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  • Political Partnerships, Political History
  • Susan Ware (bio)
Hazel Rowley . Franklin and Eleanor: An Extraordinary Marriage. New York: Farrar, Straus and Giroux, 2010. xiv + 345 pp. Notes and index. $27.00.
E. Stanly Godbold, Jr. Jimmy and Rosalynn Carter: The Georgia Years, 1924-1974. New York: Oxford University Press, 2010. x + 355 pp. Notes, selected bibliography, and index. $29.95.
Maurine H. Beasley . Eleanor Roosevelt: Transformative First Lady. Lawrence: University Press of Kansas, 2010. xii + 304 pp. Photographs, notes, bibliographic essay, and index. $29.95.
Sara L. Sale . Bess Wallace Truman: Harry's White House "Boss". Lawrence: University Press of Kansas, 2010. xi + 166 pp. Photographs and notes. $29.95.
Kristie Miller . Ellen and Edith: Woodrow Wilson's First Ladies. Lawrence: University Press of Kansas, 2010. xii + v pp. Photographs, notes, bibliographic essay, and index. $34.95.

From John and Abigail Adams to Michelle and Barack Obama, Americans have always been fascinated with trying to unravel the dynamics of highly visible political marriages. Yet these political partnerships, and the question of how they have changed over time, pose challenges for historians and biographers. Should the primary political figure, so far the husband, drive the story with the wife relegated to the role of informal advisor or helpmate, or should these marriages be portrayed as full political partnerships where both members are granted large roles in shaping the historical context in which they operated? How has this dynamic changed over time, influenced by, among other factors, the monumental changes in women's lives? What are the special dimensions when the political partnerships involve the White House? Looking at a range of political marriages from the early twentieth century to the 1970s provides a sampler of how power and influence are defined and wielded by couples very much in the public eye. These marriages also provide a window on the challenges of biography in the wider field of political history. [End Page 301]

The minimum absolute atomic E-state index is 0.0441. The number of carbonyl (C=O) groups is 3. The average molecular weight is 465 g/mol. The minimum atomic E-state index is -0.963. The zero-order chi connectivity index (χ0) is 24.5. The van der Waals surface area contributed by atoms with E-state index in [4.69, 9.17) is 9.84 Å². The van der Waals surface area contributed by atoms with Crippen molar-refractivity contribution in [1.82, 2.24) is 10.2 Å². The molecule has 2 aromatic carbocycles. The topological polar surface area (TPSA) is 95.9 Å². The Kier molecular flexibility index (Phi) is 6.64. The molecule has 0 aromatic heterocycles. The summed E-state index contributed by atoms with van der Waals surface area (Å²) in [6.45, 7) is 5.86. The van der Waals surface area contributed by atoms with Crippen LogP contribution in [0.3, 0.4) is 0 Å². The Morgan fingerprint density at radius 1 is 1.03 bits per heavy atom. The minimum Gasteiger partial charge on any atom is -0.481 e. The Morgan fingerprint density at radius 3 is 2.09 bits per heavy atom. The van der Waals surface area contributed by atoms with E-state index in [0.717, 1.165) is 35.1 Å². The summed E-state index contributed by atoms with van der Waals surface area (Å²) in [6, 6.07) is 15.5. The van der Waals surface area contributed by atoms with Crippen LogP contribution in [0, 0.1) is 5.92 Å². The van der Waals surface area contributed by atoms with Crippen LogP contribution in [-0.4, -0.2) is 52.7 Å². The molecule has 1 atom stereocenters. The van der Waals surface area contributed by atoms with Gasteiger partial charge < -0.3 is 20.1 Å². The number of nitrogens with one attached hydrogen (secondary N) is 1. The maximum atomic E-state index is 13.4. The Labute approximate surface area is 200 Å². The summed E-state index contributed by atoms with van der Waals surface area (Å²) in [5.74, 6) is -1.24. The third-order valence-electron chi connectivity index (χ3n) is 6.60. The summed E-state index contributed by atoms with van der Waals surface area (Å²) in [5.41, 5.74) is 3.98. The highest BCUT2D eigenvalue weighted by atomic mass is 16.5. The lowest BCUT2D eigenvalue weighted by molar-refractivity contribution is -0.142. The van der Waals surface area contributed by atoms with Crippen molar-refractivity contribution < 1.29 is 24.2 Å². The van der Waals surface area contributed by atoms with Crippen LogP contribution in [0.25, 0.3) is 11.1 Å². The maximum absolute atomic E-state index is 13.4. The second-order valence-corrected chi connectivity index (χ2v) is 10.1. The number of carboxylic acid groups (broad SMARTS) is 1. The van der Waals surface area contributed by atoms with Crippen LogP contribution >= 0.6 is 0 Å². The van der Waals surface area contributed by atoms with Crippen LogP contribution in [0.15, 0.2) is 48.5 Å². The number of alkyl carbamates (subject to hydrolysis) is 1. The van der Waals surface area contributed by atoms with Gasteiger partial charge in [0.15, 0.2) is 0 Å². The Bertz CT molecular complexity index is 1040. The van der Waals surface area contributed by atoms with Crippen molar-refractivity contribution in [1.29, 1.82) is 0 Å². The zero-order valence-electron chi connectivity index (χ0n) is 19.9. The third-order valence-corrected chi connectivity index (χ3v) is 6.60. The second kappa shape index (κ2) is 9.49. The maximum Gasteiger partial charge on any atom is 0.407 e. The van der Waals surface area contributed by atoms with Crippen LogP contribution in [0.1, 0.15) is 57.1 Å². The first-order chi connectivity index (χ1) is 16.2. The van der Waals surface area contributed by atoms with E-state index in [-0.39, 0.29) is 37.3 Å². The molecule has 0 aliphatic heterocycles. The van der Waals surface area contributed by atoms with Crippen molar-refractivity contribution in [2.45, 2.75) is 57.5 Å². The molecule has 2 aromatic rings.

The fact that historians are paying serious attention to marriages as part of political history is the result of the congruence of several trends in history and biography. The first is the expansion in the definition of what is political: no longer limited to electoral politics and legislation, the concept has been stretched to include a range of informal power as well, wielded in communities and personal relationships, by women as well as men, across most historical periods. The second is the emphasis in the field of biography on the interplay between the personal and political: no longer is it possible to write the public lives of great men (or women, for that matter) without paying attention to the private and personal dimensions of those lives. Those two trends have been influenced by a third that is rooted in changes in modern American life: the increased attention to fame and celebrity by the ever-expanding media, especially as the twentieth century progressed. The end result is a new kind of history and a new kind of biography. The five books under review show the results when applied to twentieth-century political life, but it would no doubt be fruitful to explore similar clusters in earlier historical periods.

In Franklin and Eleanor: An Extraordinary Marriage, Hazel Rowley provides a compelling model of how to write a joint political biography that treats both partners fully and fairly without falling into the trap of taking sides. That she manages to do so with the incredibly complicated story of Franklin and Eleanor Roosevelt, and without any startling new revelations or "smoking guns," is even more impressive. These two partners are among the most written about in American history—although John and Abigail Adams might give them a run for their money—yet the tendency has been for authors to fall, intentionally or not, into competing "his" and "hers" camps that mirror their subjects. If Franklin is the focus, then Eleanor is often dismissed as a busybody, a meddler, or an impractical visionary; if an author is in Eleanor's camp, Franklin comes off as aloof and unresponsive, a marital cad, or too pragmatically political. Doris Kearns Goodwin's No Ordinary Time: Franklin and Eleanor Roosevelt: The Home Front in World War II (1994) is...


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